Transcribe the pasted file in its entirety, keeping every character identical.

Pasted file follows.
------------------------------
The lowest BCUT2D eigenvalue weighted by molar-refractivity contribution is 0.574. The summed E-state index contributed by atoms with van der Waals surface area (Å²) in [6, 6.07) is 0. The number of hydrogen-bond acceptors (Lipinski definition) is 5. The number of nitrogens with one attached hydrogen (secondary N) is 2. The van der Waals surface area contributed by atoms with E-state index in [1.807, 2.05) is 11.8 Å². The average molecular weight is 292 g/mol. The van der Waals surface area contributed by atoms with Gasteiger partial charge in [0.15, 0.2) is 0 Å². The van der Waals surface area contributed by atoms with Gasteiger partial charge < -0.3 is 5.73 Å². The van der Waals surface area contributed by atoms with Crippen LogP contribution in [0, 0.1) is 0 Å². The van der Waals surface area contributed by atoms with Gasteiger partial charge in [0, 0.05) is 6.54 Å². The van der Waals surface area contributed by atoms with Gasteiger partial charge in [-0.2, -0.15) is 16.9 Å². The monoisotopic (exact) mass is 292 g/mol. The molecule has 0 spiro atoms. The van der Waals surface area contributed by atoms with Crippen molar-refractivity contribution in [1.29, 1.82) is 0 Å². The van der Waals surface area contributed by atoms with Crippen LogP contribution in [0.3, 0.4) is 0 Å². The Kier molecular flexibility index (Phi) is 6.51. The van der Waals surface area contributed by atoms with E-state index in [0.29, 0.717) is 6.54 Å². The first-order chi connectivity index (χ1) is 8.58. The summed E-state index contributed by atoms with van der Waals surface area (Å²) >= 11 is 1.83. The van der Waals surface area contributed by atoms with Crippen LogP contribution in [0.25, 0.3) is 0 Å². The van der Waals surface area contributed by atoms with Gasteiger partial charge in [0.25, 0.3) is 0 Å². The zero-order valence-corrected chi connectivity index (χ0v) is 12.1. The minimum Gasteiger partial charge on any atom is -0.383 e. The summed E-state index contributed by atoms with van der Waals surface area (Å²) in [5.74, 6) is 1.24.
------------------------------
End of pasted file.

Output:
The lowest BCUT2D eigenvalue weighted by molar-refractivity contribution is 0.574. The summed E-state index contributed by atoms with van der Waals surface area (Å²) in [6, 6.07) is 0. The number of hydrogen-bond acceptors (Lipinski definition) is 5. The number of nitrogens with one attached hydrogen (secondary N) is 2. The van der Waals surface area contributed by atoms with E-state index in [1.807, 2.05) is 11.8 Å². The average molecular weight is 292 g/mol. The van der Waals surface area contributed by atoms with Gasteiger partial charge in [0.15, 0.2) is 0 Å². The van der Waals surface area contributed by atoms with Gasteiger partial charge < -0.3 is 5.73 Å². The van der Waals surface area contributed by atoms with Crippen LogP contribution in [0, 0.1) is 0 Å². The van der Waals surface area contributed by atoms with Gasteiger partial charge in [0, 0.05) is 6.54 Å². The van der Waals surface area contributed by atoms with Gasteiger partial charge in [-0.2, -0.15) is 16.9 Å². The monoisotopic (exact) mass is 292 g/mol. The molecule has 0 spiro atoms. The van der Waals surface area contributed by atoms with Crippen molar-refractivity contribution in [1.29, 1.82) is 0 Å². The van der Waals surface area contributed by atoms with Crippen LogP contribution in [0.3, 0.4) is 0 Å². The Kier molecular flexibility index (Phi) is 6.51. The van der Waals surface area contributed by atoms with E-state index in [0.29, 0.717) is 6.54 Å². The first-order chi connectivity index (χ1) is 8.58. The summed E-state index contributed by atoms with van der Waals surface area (Å²) >= 11 is 1.83. The van der Waals surface area contributed by atoms with Crippen LogP contribution in [0.25, 0.3) is 0 Å². The van der Waals surface area contributed by atoms with Gasteiger partial charge in [0.25, 0.3) is 0 Å². The zero-order valence-corrected chi connectivity index (χ0v) is 12.1. The minimum Gasteiger partial charge on any atom is -0.383 e. The summed E-state index contributed by atoms with van der Waals surface area (Å²) in [5.74, 6) is 1.24.